Our Ambassadors

Our Ambassadors at Cirenas are those who one way or another have contributed valuable time and efforts to help Cirenas grow and be what it is today. It all began back in the day, exactly May 2006, when Professor Chris Inman and his teacher assistant, Oriol Gimenez, led a group of students to Hacienda Ario to create a “Business Plan” as a model for Hospitality, Residential Development and an Ecosystem Research Station.

The “Ario Ranch Business Plan” was a catalyst for Caroline Grew and her newlywed husband, Tucker Symkowicz to take on a new project on the ranch, leading student groups from the US to come for one to two weeks of hands-on experiential learning. At the time, the housing and “center of operations” was the Grew family home, Frangipani.
Caroline and Tucker’s teachers and students all had “life-changing” experiences that gave Cirenas the strong base of contacts it has today. As Caroline and Tucker dreamed of having a family, they decided to move on, not without leaving a very important contact that helped build Cirenas a new campus.

Larry Lunt’s generous gifting along with other Ambassadors’ hard work and additional donations, is the reason Cirenas has a beautiful campus with infrastructure that is perfect for groups and a permaculture layout that is amazing.

Larry’s interest in seeing Cirenas grow, employed two of Cirenas’ leading Ambassadors for the structuring of the administration and operations. Karla Cosgriff and Sam Kenworthy came with vast amount of knowledge from the Island School of the Bahamas. Annette Grew, joined the team to lead with sales and marketing for two years, but the campus was under construction, which limited the amount of groups to be received.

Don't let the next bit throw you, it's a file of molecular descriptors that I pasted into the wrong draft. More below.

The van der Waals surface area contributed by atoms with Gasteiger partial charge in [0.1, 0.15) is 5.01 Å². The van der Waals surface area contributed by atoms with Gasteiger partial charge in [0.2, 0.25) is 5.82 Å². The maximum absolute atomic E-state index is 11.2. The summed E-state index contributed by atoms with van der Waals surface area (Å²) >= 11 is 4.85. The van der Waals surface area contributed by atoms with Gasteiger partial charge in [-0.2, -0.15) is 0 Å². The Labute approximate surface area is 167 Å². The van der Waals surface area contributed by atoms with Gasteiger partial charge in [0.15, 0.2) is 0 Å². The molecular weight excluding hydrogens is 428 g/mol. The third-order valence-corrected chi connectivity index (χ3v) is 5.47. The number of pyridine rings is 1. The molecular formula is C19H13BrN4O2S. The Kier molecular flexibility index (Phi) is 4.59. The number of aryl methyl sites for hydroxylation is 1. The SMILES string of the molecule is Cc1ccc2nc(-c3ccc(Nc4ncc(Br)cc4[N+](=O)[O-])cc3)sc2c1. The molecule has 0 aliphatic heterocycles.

Eventually another Management team took the place of Karla and Annette and kept working with Sam. However, it was still difficult for Cirenas to pick up sales.

In 2017, Cirenas took on a new management team and then restructured its board to lead with greater impact. Sales & marketing strategies, as well as the implementation of new projects (turtle conservation, watershed management and increased production of produce coming from the permaculture) are being worked on. All permitting, insurance policies and improvements have been made on campus. Since September Cirenas has picked up momentum and seen increased interest of potential groups coming during the 2018 high season.

The list of Ambassadors continues to grow and Cirenas is appreciative to each and every one who has helped. Cirenas looks forward to the involvement of new Ambassadors to reach its every day highest potential, which is to be a model of sustainability to the world.

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